The Handmaid's Tale


Next on the ever growing list of books to write about is The Handmaid's Tale by Margaret Atwood. There was a group that read this book in my grade 12 English class. I can remember being interested in the premise and thought that one day I might read this book. That day has come.

I usually like to go in blind when it comes to books, it allows me to stay in the moment with the story and helps with developing organic thoughts. Unfortunately, in this case I chose to read this book because I knew enough about it to want to know more.

The problem with knowing something about this book was that I became impatient with the pace of story development. The narrator doesn't reveal everything at once, the information comes in as necessary. The world building is written in such a way that it seems that everything keeps on getting worse and worse as more details are uncovered, yet at the same time this is how bad it is from the start. Maternal and feminine language is used to develop the environment long before giving any explicit details are given.

What really sells this book for me is the feedback from the narrator on their remorse of the entire "tale". The events are pieced together and at times are made to be more or less than what they are by the narration; like that one story that you tell your friends at dinner that's been slightly exaggerated, just so it flows better, or just to get a few extra laughs. It becomes more and more apparent as the story goes on that The Handmaid's Tale is being told as a reflection, making the reader question whether everything is happening in the present or if certain events are added in post-script.

Or perhaps the best part is that there is no good character in the book. Under the circumstances it seems everyone has their pitfalls. And much like real life, the ones who are romanticized are never what we except them to be.

My expectation with this book was to find parts that were worthy of criticism, which led to an almost defensive reading by me. Instead what I found was that as with all stories, it's up to the reader to make their own conclusions based on the information provided. Dystopians are great for fueling political agendas; a horrifying caricature of a believable flaw within society; a warning that if we continue down a path, bad things will come.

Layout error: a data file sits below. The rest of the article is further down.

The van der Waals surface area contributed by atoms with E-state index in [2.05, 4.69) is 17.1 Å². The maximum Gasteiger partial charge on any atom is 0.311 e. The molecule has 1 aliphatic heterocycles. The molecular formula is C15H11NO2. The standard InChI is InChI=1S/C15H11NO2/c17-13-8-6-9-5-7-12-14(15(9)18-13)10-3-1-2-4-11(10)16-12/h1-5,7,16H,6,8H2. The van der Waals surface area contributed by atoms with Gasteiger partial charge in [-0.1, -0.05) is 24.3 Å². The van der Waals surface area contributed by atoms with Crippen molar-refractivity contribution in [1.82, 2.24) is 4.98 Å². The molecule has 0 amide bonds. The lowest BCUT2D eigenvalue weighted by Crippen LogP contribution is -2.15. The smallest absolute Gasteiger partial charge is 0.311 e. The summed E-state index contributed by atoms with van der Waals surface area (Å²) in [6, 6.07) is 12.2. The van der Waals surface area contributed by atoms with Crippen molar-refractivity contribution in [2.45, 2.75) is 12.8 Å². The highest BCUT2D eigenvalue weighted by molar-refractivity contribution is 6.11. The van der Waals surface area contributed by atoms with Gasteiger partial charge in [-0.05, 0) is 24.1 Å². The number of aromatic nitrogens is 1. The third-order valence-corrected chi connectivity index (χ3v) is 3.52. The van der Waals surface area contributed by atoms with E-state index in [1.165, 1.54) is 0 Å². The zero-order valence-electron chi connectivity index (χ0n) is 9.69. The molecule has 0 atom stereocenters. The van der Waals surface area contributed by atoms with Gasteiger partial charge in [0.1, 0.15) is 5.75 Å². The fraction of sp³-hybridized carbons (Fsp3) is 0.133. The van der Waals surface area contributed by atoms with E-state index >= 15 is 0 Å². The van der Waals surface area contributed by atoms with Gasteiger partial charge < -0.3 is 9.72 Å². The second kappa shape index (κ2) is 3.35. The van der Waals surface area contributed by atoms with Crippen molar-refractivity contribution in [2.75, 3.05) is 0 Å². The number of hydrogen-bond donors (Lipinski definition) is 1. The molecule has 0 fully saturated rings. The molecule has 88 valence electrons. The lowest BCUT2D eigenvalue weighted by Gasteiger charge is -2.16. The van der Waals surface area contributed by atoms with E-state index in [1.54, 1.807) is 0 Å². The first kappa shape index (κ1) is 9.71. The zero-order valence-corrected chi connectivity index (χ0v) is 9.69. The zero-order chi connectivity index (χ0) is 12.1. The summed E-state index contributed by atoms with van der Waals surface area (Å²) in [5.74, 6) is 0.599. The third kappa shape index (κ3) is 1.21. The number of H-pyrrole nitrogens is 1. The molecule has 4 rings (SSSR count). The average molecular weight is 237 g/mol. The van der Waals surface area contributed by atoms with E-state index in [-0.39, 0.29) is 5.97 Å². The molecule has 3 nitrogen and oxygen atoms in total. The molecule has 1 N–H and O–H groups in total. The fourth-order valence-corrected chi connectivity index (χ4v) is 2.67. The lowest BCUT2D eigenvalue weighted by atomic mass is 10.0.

For me, this book isn't as black and white as men vs. women. It seems that both genders suffer from how society functions in their world. There are a lot of men who are simply serfs to those who are higher up than them. And the whole sex slave thing clearly isn't favoured by anyone. In fact, everyone seems to be cheating the system in some way, as if they all know what's currently in place is inhuman, yet can't afford to stand out from the crowd individually—this is great foreshadowing for the revolution that is to come. In the book it's explained that it was either this option or have the human race go extinct from lack of procreation—the way of the panda. I think there's good reason to argue for the other option. As is beautifully shown in A Clockwork Orange, life becomes meaningless when we remove free choice.

And it's not just the women's lives that become meaningless, anyone and everyone we takes part in this system is affected in some way. What this means is that women's issues are everyone's issues; which require everyone's efforts and input to be properly dealt with.

What I've noticed after reading a few dystopians is that there are elements to the world building that are shared among them. While different authors express what they feel would be a dystopia in their own way, certain patterns seem to arise anyway. What's important is being able to notice the reoccurring patterns in these books and becoming wary of them. Despite our differences, there is moral commonality among us that defines what a dystopia would look like.

For instance: people don't want to be lied to. And they want freedom. A lot of books are manifestations of these morals; and at the same time they define them.

In The Handmaid's Tale we know that the world presented is flawed because it feels flawed. Atwood makes this apparent by contrasting the events of the book with descriptions of nature, showcasing how disturbed the world has become. You could take a wild guess and say that it feels that way because all women are enslaved, and that might be a pretty good guess, but I think it's better to access the patterns of behaviour across multiple books with a similar flawed feeling to reduce the guess work. This way we can circumvent a whole range of flawed scenarios instead of just one; essentially developing an ethical philosophy. I think most good books are really philosophical essays that are nested in long-form narrative example, and the role of the reader is to retrieve the philosophy from the narrative and incorporate it into their life—whether they realize this or not.